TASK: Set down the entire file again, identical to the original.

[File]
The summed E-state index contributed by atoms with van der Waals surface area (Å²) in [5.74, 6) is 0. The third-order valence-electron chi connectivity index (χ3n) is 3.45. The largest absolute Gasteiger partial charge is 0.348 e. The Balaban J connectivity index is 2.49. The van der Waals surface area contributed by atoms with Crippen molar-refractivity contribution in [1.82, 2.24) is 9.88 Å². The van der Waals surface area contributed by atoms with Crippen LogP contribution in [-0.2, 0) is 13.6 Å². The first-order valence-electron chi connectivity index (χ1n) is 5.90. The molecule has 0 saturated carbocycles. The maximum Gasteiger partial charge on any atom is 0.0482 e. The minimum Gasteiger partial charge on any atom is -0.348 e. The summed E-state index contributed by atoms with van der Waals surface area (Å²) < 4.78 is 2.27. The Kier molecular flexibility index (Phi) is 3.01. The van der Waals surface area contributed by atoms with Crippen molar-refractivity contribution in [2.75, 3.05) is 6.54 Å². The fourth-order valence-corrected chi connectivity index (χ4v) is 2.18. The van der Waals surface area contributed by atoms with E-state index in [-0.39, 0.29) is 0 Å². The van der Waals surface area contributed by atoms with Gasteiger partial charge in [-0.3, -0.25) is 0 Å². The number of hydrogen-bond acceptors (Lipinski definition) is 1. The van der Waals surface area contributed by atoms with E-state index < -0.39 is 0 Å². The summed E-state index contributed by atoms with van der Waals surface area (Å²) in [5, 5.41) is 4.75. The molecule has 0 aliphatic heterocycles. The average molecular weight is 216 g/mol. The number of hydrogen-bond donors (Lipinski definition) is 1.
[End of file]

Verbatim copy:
The summed E-state index contributed by atoms with van der Waals surface area (Å²) in [5.74, 6) is 0. The third-order valence-electron chi connectivity index (χ3n) is 3.45. The largest absolute Gasteiger partial charge is 0.348 e. The Balaban J connectivity index is 2.49. The van der Waals surface area contributed by atoms with Crippen molar-refractivity contribution in [1.82, 2.24) is 9.88 Å². The van der Waals surface area contributed by atoms with Crippen LogP contribution in [-0.2, 0) is 13.6 Å². The first-order valence-electron chi connectivity index (χ1n) is 5.90. The molecule has 0 saturated carbocycles. The maximum Gasteiger partial charge on any atom is 0.0482 e. The minimum Gasteiger partial charge on any atom is -0.348 e. The summed E-state index contributed by atoms with van der Waals surface area (Å²) < 4.78 is 2.27. The Kier molecular flexibility index (Phi) is 3.01. The van der Waals surface area contributed by atoms with Crippen molar-refractivity contribution in [2.75, 3.05) is 6.54 Å². The fourth-order valence-corrected chi connectivity index (χ4v) is 2.18. The van der Waals surface area contributed by atoms with E-state index in [-0.39, 0.29) is 0 Å². The van der Waals surface area contributed by atoms with Gasteiger partial charge in [-0.3, -0.25) is 0 Å². The number of hydrogen-bond acceptors (Lipinski definition) is 1. The van der Waals surface area contributed by atoms with E-state index < -0.39 is 0 Å². The summed E-state index contributed by atoms with van der Waals surface area (Å²) in [5, 5.41) is 4.75. The molecule has 0 aliphatic heterocycles. The average molecular weight is 216 g/mol. The number of hydrogen-bond donors (Lipinski definition) is 1.